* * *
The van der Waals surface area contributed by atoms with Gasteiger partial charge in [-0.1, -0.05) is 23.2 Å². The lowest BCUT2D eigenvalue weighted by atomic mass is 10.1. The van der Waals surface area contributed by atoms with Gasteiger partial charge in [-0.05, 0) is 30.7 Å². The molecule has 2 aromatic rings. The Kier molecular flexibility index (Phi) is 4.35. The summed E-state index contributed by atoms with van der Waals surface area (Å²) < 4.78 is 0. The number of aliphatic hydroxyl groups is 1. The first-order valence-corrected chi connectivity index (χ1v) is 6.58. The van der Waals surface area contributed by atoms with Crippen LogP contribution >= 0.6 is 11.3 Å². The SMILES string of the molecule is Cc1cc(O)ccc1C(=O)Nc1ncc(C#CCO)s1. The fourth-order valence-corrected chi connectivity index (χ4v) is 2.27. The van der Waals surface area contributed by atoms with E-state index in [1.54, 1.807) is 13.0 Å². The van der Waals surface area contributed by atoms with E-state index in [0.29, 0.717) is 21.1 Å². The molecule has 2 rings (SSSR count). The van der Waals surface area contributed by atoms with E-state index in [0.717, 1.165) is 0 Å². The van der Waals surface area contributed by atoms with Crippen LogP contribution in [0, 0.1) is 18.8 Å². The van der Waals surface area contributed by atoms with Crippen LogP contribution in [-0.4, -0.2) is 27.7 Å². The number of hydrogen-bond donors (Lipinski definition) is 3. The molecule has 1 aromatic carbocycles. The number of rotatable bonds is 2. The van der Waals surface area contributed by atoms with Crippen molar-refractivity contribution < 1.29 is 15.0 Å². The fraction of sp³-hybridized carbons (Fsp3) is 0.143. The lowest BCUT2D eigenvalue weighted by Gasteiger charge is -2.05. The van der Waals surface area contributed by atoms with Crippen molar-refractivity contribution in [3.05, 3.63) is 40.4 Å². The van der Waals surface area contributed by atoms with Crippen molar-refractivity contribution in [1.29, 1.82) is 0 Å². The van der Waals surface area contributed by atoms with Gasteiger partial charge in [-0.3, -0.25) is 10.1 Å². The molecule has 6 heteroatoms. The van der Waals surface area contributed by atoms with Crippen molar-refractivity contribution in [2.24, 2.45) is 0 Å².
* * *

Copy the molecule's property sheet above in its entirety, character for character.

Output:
The van der Waals surface area contributed by atoms with Gasteiger partial charge in [-0.1, -0.05) is 23.2 Å². The lowest BCUT2D eigenvalue weighted by atomic mass is 10.1. The van der Waals surface area contributed by atoms with Gasteiger partial charge in [-0.05, 0) is 30.7 Å². The molecule has 2 aromatic rings. The Kier molecular flexibility index (Phi) is 4.35. The summed E-state index contributed by atoms with van der Waals surface area (Å²) < 4.78 is 0. The number of aliphatic hydroxyl groups is 1. The first-order valence-corrected chi connectivity index (χ1v) is 6.58. The van der Waals surface area contributed by atoms with Crippen LogP contribution >= 0.6 is 11.3 Å². The SMILES string of the molecule is Cc1cc(O)ccc1C(=O)Nc1ncc(C#CCO)s1. The fourth-order valence-corrected chi connectivity index (χ4v) is 2.27. The van der Waals surface area contributed by atoms with E-state index in [1.54, 1.807) is 13.0 Å². The van der Waals surface area contributed by atoms with E-state index in [0.29, 0.717) is 21.1 Å². The molecule has 2 rings (SSSR count). The van der Waals surface area contributed by atoms with E-state index in [0.717, 1.165) is 0 Å². The van der Waals surface area contributed by atoms with Crippen LogP contribution in [0, 0.1) is 18.8 Å². The van der Waals surface area contributed by atoms with Crippen LogP contribution in [-0.4, -0.2) is 27.7 Å². The number of hydrogen-bond donors (Lipinski definition) is 3. The molecule has 1 aromatic carbocycles. The number of rotatable bonds is 2. The van der Waals surface area contributed by atoms with Crippen molar-refractivity contribution < 1.29 is 15.0 Å². The fraction of sp³-hybridized carbons (Fsp3) is 0.143. The lowest BCUT2D eigenvalue weighted by Gasteiger charge is -2.05. The van der Waals surface area contributed by atoms with Crippen molar-refractivity contribution in [3.05, 3.63) is 40.4 Å². The van der Waals surface area contributed by atoms with Crippen molar-refractivity contribution in [1.29, 1.82) is 0 Å². The van der Waals surface area contributed by atoms with Gasteiger partial charge in [-0.3, -0.25) is 10.1 Å². The molecule has 6 heteroatoms. The van der Waals surface area contributed by atoms with Crippen molar-refractivity contribution in [2.24, 2.45) is 0 Å².